What Your Personality Reveals About Your Health

Being up for anything lifts your health, a new study says

Photo by Tabor Gus/Corbis

Are you as worry-prone as Woody Allen, or as chill as Seth Rogen? Your answer might give you a glimpse into your future. Certain personality traits make you more likely to develop serious diseases down the line, reports a study released this week in the journal Social Psychological and Personality Science.

A large body of research has linked personality traits to health outcomes such as mortality, disability, and general well-being. But most of the studies examined only one group of people at one point in time, making it difficult to say whether personality affects health, or vice versa, said study author Josh Jackson, of Washington University in St. Louis. “We didn’t know whether your personality affects your health, or if having a disease can change your personality or how you view yourself,” Jackson told Yahoo Health. “Our research is one of the first studies that has looked at how personality traits are associated with the onset of new diseases over time.”

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The researchers tracked nearly 7,000 U.S. adults ranging in age from the 30s to the 90s. At the start of the study, subjects filled out personality questionnaires and reported any preexisting health conditions, such as heart disease or cancer.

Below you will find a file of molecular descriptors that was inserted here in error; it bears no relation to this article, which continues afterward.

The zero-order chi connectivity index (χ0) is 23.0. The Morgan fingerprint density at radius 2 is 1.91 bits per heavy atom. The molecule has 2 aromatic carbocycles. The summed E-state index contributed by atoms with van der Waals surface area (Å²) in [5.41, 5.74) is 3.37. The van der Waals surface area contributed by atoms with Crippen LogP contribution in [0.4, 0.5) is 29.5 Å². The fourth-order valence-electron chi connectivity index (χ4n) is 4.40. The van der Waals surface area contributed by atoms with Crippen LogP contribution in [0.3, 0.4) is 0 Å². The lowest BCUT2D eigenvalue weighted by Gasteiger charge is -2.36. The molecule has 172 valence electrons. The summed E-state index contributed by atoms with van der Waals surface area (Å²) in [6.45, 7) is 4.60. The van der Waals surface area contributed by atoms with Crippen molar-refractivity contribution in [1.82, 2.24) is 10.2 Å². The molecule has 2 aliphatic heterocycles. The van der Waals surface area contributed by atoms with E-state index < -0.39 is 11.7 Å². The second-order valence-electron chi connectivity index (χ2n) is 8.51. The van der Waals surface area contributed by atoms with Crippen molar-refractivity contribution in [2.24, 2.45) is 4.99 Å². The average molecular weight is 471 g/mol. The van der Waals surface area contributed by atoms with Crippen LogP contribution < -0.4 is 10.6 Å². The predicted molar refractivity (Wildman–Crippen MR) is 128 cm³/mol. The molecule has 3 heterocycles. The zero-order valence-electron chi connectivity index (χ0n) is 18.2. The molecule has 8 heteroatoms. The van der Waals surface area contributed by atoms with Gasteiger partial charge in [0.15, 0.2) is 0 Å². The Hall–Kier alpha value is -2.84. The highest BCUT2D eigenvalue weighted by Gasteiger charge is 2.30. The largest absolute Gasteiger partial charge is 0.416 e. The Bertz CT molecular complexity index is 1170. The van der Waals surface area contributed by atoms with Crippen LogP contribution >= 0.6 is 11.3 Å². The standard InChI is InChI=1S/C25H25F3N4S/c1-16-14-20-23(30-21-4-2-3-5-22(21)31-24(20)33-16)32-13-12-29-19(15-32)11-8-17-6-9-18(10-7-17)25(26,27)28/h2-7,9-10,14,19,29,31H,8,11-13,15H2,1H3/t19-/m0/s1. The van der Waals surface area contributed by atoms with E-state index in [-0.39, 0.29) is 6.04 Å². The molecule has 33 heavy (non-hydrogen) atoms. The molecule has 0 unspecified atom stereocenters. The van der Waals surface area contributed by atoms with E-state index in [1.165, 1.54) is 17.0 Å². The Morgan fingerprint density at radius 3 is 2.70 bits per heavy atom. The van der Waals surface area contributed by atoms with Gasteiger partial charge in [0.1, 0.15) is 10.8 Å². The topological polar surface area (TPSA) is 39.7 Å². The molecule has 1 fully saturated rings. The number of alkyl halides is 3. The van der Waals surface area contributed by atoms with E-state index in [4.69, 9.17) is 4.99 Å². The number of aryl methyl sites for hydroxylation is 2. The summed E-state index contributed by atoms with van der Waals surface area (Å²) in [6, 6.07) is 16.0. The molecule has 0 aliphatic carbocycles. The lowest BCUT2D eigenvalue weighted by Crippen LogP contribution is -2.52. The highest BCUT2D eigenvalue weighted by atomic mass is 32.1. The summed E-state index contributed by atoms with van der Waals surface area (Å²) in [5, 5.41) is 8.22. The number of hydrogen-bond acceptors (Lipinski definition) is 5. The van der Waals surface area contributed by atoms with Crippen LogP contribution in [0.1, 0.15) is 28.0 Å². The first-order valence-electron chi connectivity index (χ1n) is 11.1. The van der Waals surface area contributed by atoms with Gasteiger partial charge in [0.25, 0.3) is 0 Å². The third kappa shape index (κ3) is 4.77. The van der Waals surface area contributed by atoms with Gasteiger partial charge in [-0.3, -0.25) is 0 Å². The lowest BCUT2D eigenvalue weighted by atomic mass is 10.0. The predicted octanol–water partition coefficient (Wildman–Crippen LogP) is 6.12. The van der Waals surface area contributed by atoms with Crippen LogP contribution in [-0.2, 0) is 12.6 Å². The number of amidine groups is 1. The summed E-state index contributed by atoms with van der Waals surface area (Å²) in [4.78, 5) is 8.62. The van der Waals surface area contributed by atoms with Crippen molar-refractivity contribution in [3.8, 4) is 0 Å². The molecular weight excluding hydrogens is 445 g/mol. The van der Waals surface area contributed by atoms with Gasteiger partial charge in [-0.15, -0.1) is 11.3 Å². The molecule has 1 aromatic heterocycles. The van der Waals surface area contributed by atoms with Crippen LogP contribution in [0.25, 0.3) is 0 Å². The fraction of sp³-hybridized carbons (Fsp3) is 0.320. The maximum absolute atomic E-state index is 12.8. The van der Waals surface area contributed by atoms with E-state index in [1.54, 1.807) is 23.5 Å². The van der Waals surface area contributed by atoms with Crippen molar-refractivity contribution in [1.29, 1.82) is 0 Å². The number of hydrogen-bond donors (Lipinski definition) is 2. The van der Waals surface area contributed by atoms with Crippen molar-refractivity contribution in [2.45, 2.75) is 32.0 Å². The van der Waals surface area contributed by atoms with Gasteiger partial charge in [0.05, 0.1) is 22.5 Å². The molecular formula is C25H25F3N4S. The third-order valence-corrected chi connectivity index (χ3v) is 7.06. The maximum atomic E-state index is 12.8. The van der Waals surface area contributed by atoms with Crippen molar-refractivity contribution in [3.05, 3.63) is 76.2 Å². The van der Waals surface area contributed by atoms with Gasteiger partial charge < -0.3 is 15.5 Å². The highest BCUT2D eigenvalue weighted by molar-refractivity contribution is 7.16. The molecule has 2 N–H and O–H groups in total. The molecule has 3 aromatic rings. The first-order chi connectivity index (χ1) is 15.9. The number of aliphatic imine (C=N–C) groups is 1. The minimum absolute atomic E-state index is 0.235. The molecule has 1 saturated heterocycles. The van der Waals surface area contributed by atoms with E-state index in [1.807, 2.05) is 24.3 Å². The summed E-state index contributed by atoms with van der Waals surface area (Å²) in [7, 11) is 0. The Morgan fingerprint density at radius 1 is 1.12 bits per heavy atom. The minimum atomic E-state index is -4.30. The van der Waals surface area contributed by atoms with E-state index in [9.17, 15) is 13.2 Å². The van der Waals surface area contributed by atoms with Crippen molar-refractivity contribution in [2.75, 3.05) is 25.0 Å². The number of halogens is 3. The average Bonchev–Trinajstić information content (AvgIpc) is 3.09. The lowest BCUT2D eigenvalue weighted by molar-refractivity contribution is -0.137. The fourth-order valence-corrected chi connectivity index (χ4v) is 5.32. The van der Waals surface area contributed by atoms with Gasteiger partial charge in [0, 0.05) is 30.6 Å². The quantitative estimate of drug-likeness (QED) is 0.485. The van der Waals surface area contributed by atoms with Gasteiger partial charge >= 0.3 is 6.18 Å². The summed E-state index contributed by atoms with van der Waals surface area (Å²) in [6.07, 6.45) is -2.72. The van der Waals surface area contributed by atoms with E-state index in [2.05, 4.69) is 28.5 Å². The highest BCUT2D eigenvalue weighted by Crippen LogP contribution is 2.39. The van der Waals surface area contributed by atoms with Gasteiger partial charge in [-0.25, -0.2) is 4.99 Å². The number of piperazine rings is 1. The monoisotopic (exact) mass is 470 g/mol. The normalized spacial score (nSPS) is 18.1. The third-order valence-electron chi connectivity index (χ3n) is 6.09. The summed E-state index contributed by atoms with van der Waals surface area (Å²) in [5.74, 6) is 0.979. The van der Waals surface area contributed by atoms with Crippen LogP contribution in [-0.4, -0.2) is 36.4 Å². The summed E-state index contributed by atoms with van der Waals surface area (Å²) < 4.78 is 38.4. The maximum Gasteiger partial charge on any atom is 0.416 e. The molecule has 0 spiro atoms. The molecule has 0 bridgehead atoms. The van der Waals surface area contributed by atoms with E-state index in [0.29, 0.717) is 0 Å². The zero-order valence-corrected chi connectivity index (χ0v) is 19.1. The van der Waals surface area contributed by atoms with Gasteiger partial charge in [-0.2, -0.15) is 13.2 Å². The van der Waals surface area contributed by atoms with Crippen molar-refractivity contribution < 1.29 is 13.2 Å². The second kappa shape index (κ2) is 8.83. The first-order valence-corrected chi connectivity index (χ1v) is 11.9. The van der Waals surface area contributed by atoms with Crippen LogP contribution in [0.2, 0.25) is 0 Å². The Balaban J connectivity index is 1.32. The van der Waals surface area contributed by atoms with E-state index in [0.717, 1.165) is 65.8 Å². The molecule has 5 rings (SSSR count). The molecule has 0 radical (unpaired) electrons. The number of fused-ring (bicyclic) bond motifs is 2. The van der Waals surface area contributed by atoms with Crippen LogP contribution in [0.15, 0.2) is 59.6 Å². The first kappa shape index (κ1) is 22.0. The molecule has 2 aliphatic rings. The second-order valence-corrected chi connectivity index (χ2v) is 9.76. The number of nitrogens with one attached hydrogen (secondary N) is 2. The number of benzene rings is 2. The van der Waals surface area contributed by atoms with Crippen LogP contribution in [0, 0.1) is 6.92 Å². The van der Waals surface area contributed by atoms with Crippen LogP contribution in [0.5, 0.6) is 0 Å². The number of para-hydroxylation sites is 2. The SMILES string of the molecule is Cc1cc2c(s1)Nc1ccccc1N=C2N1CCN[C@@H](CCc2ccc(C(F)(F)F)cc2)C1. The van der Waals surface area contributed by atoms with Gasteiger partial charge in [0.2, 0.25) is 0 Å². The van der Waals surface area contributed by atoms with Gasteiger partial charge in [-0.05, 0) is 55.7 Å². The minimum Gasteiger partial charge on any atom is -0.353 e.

The questionnaires weren’t designed to classify people into distinct groups, like the type A and type B personalities you learned about in Psych 101. Instead, the researchers rated people on what experts call the Big Five personality traits. “The best way to characterize personality is not with types, but instead looking at a continuum—how much of this particular characteristic do you have,” Jackson said. “It’s not either-or, it’s an amount, and you can have a lot of one trait and very little of another.”

Personality traits can help protect against disease
Four years after the initial assessments, the study team followed up with subjects to see who reported a new health condition that they hadn’t had earlier. Then the team crunched the data to find out if high or low scores on any of the personality traits were linked to developing health problems.

“We found that two traits, conscientiousness and openness, serve as protective factors,” Jackson said. “Conscientious individuals are people who are reliable and able to control their impulses. Openness is best thought of as individuals who like to play with new ideas.” People with high scores on either scale were less likely to suffer from arthritis, stroke, heart disease, and high blood pressure.

Over a lifetime, these personality differences influence our behaviors in countless ways that affect health. Conscientious people, for example, tend to exercise more, eat healthier, and abuse drugs and alcohol less frequently, studies show. They’re even more likely to buckle their seat belts, according to a study in the Journal of Personality and Social Psychology.

Related: How Stress Messes With Your Workout